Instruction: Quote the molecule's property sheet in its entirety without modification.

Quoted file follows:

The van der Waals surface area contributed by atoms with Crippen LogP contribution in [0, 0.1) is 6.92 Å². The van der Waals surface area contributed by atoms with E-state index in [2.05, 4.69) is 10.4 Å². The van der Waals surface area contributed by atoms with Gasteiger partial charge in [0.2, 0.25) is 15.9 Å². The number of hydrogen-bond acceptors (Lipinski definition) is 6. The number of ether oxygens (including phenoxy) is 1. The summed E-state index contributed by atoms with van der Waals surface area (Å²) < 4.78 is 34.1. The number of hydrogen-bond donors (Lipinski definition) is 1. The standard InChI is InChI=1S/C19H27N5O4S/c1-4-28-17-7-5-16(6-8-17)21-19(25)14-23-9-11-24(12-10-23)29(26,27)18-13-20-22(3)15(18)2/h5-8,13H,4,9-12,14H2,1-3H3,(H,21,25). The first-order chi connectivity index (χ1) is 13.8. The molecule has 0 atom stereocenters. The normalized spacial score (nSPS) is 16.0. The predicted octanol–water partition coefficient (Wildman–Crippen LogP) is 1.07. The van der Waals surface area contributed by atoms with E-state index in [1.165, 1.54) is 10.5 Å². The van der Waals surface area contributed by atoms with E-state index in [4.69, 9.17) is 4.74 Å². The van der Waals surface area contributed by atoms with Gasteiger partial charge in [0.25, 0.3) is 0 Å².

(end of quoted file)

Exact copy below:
The van der Waals surface area contributed by atoms with Crippen LogP contribution in [0, 0.1) is 6.92 Å². The van der Waals surface area contributed by atoms with E-state index in [2.05, 4.69) is 10.4 Å². The van der Waals surface area contributed by atoms with Gasteiger partial charge in [0.2, 0.25) is 15.9 Å². The number of hydrogen-bond acceptors (Lipinski definition) is 6. The number of ether oxygens (including phenoxy) is 1. The summed E-state index contributed by atoms with van der Waals surface area (Å²) < 4.78 is 34.1. The number of hydrogen-bond donors (Lipinski definition) is 1. The standard InChI is InChI=1S/C19H27N5O4S/c1-4-28-17-7-5-16(6-8-17)21-19(25)14-23-9-11-24(12-10-23)29(26,27)18-13-20-22(3)15(18)2/h5-8,13H,4,9-12,14H2,1-3H3,(H,21,25). The first-order chi connectivity index (χ1) is 13.8. The molecule has 0 atom stereocenters. The normalized spacial score (nSPS) is 16.0. The predicted octanol–water partition coefficient (Wildman–Crippen LogP) is 1.07. The van der Waals surface area contributed by atoms with E-state index in [1.165, 1.54) is 10.5 Å². The van der Waals surface area contributed by atoms with E-state index in [4.69, 9.17) is 4.74 Å². The van der Waals surface area contributed by atoms with Gasteiger partial charge in [0.25, 0.3) is 0 Å².